Angiogenesis is the ability to create new blood vessels to supply blood to an area. Under most circumstances, such activity stops when body reaches maturity. There are instances where the body has evidently restored such creative powers when coronary arteries are occluded and bridges are created to go around the occlusion. When cancer cells begin, there is plenty of nutrition in the fluid surrounding the cells. As the cells begin to pack together, the inner cells fall behind in nourishment and begin sending out chemical signals which are targeted for the nearest artery. These signals are interpreted by certain receptor sites on the artery as orders to send a tributary to the cancer mass.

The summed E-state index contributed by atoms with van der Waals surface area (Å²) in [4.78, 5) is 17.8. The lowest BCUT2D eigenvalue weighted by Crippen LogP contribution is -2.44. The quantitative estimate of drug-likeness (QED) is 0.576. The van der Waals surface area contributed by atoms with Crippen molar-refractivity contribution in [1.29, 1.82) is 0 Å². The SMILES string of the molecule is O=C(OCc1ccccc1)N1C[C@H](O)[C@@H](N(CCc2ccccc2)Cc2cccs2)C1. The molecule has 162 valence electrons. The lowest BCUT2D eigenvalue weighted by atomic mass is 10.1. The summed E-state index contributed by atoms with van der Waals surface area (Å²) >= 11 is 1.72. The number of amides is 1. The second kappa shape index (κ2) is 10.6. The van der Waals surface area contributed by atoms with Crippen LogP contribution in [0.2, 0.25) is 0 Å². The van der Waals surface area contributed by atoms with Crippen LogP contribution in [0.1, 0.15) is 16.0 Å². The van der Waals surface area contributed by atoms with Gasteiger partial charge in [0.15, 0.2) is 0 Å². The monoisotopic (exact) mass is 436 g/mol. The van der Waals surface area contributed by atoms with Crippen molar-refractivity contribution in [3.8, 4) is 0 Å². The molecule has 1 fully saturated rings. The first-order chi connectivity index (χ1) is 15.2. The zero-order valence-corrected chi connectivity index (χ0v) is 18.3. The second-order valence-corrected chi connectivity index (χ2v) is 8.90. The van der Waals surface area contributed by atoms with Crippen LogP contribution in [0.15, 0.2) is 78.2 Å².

Once the tributary is completed, the cancer can grow much more rapidly, since the inner cells can also multiply. But this is not the only negative of angiogenesis; the cancer will now use the new blood supply to send out cancer seeds (cells) to distant parts of the body which then begin the whole process over again anti-angiogenesis is the use of certain substances to inhibit the growth of new blood vessels. There are several anti-angiogenesis available right now.